Previously, the Kansai region had been the most active among the various locales within Japan. And so Kansai Japanese dialect was considered the standard.
However, once the Tokugawa family moved the capital from Kyoto (in Kansai) to Edo (modern day Tokyo), the dialect spoken in the Edo area became the norm across the country. You can still see this today, in the Tokyo region where the Tokyo dialect and Tokyo accent is used for mass media such as news broadcasts and textbooks.
Part of the stability achieved both politically and economically in Japan during the Edo period occurred due to its isolationist practices. It did not engage with the outside world. And in fact, the shogunate had a special word just for this approach: sakoku, or “closed country.”
The End Of Edo
Once this period ended in 1853 with the arrival of Matthew Perry in his warships, the Japanese language once again erupted with change. Loanwords flooded in like never before, standardizing systems such as katakana to support them.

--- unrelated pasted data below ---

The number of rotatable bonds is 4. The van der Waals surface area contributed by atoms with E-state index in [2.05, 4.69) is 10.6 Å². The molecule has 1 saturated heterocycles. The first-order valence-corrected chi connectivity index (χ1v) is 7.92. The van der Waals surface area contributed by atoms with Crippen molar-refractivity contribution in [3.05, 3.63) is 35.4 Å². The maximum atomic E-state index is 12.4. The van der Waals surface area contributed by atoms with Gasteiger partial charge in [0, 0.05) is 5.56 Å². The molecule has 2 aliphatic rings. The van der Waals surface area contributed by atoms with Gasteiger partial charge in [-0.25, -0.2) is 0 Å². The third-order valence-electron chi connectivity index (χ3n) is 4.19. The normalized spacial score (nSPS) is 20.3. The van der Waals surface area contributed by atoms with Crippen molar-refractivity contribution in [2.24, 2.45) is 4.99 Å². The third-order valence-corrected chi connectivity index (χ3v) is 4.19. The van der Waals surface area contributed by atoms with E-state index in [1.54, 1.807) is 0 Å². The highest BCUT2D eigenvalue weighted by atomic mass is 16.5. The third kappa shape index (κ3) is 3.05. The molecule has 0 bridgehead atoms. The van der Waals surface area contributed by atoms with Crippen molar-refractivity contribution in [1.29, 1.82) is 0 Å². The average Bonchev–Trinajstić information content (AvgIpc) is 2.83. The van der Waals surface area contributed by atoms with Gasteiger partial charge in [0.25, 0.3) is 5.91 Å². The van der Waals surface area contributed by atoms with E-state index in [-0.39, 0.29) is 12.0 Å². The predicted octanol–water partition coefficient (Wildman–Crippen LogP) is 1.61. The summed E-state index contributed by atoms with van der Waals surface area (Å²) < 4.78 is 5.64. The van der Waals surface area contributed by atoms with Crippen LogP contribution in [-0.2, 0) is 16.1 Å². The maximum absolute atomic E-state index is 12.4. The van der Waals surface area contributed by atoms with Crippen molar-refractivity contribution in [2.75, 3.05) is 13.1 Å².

The period after 1945 has been especially fruitful thanks to the development of technology, contributing a large number of foreign loanwords specifically in this sector.
While English loanwords are the most common (think teburu and konpyuta), Japanese has been exceptionally open to words borrowed from a huge number of languages ranging from French to Malaysian.
Japanese vocabulary is vaired and continually influenced by foreign words.
Japanese Continues To Change Every Day!
Japanese language history is long and complete but make no mistake—while Japanese has come a long way from its roots, it is far from done changing.